What “Beta” Means for Material Design Guidance

Adrian Secord
Nov 14 · 3 min read

Material is now marking some design guidance as beta — learn why and what it means for the design system.

Image by the amazing Michelle Alvarez, Google Senior Visual Designer

We recently began labeling aspects of our design guidance as “beta” on material.io. What does that mean? We’re being more transparent about which components, patterns, and elements are likely to evolve in the near term.

The background on Material beta

As an organization, Material Design strives to produce the highest quality design and engineering for you to use in your products. Everything we do goes through multiple rounds of review, testing, and validation before it makes it out into the world. But the world keeps changing — as do the technologies, contexts, and constraints shaping our design system. We want to get new components into your hands faster and learn from how you use them.

What beta means on material.io

When you see content in our spec marked as beta, know that it’s still backed by research and careful consideration by our team, but it’s also subject to change. There are typically two reasons why something is marked beta:

  1. It hasn’t been fully engineered on enough of our platforms. Implementing new guidance on different platforms is an important part of finalizing the design. Material supports four platforms: Android, Flutter, iOS, and the web. Implementing a new component on one platform is a first step, but we want to address any concerns that come up as we implement across our other platforms. For example, does this pattern work well using iOS’ particular navigation gestures? How about on the web when the user scales up the text size on the page? Although our designers consider multiple platforms, until we’ve implemented a new UI pattern widely, it’s difficult to anticipate what issues might come up.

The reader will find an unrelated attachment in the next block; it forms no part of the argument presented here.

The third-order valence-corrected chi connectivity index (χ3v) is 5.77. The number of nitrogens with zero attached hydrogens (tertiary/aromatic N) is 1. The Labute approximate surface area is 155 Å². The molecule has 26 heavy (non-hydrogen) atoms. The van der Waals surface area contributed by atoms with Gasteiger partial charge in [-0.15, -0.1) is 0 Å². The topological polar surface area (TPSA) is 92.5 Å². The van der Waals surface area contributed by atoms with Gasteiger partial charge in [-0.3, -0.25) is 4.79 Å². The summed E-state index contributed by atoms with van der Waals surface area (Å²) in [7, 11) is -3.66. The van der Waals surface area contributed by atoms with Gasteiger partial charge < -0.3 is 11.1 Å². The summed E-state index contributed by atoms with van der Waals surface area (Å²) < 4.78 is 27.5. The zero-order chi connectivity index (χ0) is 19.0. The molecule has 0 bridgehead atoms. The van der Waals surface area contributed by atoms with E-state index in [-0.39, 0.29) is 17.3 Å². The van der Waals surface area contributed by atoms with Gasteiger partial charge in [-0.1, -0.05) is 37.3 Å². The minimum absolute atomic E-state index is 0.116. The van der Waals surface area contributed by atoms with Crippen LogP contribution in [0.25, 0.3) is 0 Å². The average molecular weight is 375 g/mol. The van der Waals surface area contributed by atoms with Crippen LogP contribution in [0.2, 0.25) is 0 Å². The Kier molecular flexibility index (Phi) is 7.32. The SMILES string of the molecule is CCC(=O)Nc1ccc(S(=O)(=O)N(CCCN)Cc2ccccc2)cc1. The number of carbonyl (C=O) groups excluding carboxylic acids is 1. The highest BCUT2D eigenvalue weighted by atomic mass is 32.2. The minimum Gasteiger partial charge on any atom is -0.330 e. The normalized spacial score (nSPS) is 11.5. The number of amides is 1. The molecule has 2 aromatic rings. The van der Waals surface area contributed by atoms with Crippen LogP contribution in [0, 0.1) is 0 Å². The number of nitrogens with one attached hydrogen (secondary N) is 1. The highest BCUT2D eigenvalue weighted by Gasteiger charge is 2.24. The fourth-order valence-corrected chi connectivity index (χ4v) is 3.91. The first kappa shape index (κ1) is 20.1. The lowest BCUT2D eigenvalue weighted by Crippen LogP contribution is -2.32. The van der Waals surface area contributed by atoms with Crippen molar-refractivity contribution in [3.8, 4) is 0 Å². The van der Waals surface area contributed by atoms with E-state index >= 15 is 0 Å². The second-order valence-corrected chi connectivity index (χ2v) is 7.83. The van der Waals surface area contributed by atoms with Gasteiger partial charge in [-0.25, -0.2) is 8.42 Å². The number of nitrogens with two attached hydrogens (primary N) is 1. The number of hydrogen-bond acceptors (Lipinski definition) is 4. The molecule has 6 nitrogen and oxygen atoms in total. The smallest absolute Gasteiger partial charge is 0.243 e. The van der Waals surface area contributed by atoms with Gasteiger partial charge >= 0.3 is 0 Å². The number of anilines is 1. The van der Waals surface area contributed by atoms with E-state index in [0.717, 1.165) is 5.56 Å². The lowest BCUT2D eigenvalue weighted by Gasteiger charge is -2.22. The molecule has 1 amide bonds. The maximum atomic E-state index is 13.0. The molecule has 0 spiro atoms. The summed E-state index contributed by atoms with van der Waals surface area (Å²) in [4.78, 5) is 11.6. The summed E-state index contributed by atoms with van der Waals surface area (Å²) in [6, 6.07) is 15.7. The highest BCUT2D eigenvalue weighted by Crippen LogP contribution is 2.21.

2. The underlying concept is still emerging. For example, machine learning is clearly changing the world but design best practices are still taking shape. Our patterns for machine learning-powered features are a first attempt at helping designers grapple with certain use cases and situations. However, given the newness of machine learning in user interfaces, it’s crucial to acknowledge that the landscape is changing rapidly and our guidance might need significant updates to continue to work well.

How Material guidance graduates from beta

Of course, we don’t want guidance to be marked beta forever! We’ll move guidance out of beta when it’s been implemented in code for multiple platforms or becomes a well-established pattern across several Google products.

As of November 2019, here are the components, design elements, and UI patterns in beta:

What do you think?

Our approach to using beta for design guidance is still taking shape, and we’d love to get your feedback. Think it’s helpful? Unnecessary? Let us know in the comments below 👇

Google Design

Adrian Secord

Written by

Engineer, recovered academic, learning to be uncomfortable.

Google Design

Stories by Googlers on the practice of design. For editorial content and more visit design.google

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